Sam Harris thinks he's better than you, because *he* never tells a lie. You must lie all the time. You definitely do. And those white lies you tell to make people feel better about themselves? Those are also terrible and make you a bad person.
Does a friend who is sensitive about her weight, single and struggling with her self-esteem *really* need to hear positive affirmations from a trusted friend, rather than a tirade about how she'll never get a husband if she doesn't go on a diet? Sam Harris does not think so. Similarly, his experience as a white guy going through customs and admitting he'd smoked weed on holiday will definitely be *exactly* the same as the experience of a person of colour.
*sigh* Basically, Harris believes that all actions exist in a vacuum. He's created a black-and-white view of truth and falsehood and refuses to believe it can alter. He takes his experience as ubiquitous and fails to acknowledge all the privileges he has as a white cishet man and how they impact the way he interacts with the world.
This book feels like listening to a white dude toss into a microphone whilst talking about how moral he is. So... if that's your thing? Otherwise, avoid like the plague. I nearly burst a blood vessel reading this.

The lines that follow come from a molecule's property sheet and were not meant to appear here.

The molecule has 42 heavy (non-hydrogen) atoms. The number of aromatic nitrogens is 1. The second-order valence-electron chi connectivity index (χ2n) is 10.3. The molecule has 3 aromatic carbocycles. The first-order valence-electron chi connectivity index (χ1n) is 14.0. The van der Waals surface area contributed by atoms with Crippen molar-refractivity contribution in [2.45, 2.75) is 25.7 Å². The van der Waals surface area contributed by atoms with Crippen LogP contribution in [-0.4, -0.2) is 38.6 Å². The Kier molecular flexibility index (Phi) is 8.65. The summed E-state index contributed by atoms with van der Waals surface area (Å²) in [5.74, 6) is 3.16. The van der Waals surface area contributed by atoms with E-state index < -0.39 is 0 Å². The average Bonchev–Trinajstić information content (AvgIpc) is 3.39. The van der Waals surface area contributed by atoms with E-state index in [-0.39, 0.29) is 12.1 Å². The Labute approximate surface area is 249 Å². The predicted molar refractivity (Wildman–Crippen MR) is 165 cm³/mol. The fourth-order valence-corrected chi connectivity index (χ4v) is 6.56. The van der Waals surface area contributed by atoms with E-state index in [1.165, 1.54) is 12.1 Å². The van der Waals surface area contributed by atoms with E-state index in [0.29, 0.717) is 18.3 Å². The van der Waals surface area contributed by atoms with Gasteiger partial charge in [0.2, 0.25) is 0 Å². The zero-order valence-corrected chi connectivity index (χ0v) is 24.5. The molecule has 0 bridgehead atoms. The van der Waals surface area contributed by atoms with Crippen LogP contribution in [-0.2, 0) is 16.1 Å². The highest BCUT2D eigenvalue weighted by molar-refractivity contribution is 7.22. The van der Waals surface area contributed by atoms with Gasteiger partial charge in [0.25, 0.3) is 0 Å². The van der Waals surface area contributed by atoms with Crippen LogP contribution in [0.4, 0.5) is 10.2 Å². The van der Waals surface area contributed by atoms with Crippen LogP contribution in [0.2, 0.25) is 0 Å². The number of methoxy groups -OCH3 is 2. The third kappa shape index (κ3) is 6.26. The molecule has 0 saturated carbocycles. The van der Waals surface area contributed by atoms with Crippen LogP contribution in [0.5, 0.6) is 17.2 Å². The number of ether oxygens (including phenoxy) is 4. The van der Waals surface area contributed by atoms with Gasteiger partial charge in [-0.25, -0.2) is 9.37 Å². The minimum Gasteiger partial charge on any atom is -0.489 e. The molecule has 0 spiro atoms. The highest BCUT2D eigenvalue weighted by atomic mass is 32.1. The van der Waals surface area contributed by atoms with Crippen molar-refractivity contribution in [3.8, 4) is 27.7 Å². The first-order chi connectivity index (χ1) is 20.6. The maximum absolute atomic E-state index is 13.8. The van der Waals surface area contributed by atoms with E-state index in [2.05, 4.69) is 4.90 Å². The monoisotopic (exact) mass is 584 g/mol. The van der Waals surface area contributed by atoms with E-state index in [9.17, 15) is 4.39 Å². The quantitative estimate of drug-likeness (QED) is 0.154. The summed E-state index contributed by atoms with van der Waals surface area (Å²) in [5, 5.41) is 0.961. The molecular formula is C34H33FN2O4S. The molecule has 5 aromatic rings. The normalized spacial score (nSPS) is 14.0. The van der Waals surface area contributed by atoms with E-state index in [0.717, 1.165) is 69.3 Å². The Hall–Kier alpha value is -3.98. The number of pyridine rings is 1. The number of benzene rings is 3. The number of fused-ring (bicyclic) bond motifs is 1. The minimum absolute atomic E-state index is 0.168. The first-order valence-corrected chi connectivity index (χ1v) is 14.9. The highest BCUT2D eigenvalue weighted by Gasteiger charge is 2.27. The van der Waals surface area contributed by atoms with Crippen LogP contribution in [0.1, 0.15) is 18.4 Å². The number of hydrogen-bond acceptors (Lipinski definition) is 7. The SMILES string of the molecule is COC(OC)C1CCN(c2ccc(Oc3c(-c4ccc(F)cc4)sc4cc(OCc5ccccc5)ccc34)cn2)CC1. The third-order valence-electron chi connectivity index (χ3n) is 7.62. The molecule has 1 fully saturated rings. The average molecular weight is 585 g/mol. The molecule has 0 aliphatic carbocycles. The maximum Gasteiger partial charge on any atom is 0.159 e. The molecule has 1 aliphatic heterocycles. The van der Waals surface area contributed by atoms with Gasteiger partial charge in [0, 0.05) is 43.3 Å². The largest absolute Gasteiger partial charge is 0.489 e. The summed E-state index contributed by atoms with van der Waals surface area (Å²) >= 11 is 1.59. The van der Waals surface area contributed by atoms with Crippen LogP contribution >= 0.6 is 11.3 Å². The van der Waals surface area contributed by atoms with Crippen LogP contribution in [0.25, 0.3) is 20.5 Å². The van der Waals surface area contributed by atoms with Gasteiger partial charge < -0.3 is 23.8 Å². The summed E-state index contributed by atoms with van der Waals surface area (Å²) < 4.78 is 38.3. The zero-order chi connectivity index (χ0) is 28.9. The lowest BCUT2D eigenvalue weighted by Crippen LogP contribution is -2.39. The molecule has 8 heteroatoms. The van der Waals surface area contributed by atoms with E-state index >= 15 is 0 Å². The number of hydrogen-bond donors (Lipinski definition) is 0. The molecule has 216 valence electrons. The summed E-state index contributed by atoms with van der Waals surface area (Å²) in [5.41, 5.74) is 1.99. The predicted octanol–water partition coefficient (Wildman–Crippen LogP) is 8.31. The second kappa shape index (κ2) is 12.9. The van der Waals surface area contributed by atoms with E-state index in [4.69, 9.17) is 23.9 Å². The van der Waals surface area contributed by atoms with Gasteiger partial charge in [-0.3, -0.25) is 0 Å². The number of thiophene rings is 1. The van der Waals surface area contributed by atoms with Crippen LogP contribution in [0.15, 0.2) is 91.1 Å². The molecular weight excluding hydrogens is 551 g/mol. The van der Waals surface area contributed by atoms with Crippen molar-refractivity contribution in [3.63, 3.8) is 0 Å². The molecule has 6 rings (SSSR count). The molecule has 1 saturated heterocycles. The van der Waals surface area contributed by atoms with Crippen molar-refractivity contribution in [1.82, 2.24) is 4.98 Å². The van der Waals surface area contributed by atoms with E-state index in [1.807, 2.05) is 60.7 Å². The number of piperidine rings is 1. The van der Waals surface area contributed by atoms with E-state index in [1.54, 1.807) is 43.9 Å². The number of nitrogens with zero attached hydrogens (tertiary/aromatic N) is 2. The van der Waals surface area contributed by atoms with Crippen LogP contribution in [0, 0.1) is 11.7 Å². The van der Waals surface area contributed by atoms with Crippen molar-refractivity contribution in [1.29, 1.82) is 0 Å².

"insightful look at important subject"
I've listed to a lot of stuff from Sam Harris. This is the first time paying for his work, as he gives a lot out for free on his website. Will definitely buy more of his stuff published on audible.
Disclaimer. He is in my top five favourite public intellectuals of today. Neil Tyson, I love you too.
I really liked this audio book. A good first buy if you are familiar with Sam. Didn't mind the short duration as the author is very concise.
Sam Harris brings up some really good points throughout the book pertaining to the subject matter. I especially like the last part, some twenty minute long Q&A.
Sam Harris is climbing my list. Not long ago he wasn't even in the top ten.
Worth a listen.. or two. Definitely have some food for thought! I w kills recommend.
"Well worth the purchase price"
I would listen to another book written by Sam Harris but it would have to be cheaper than his other books currently are if narrated by himself because he speaks a little too fast for such brain-food.
I thoroughly enjoyed this little book, I really appreciated the extra section which answers questions raised by readers of the ebook.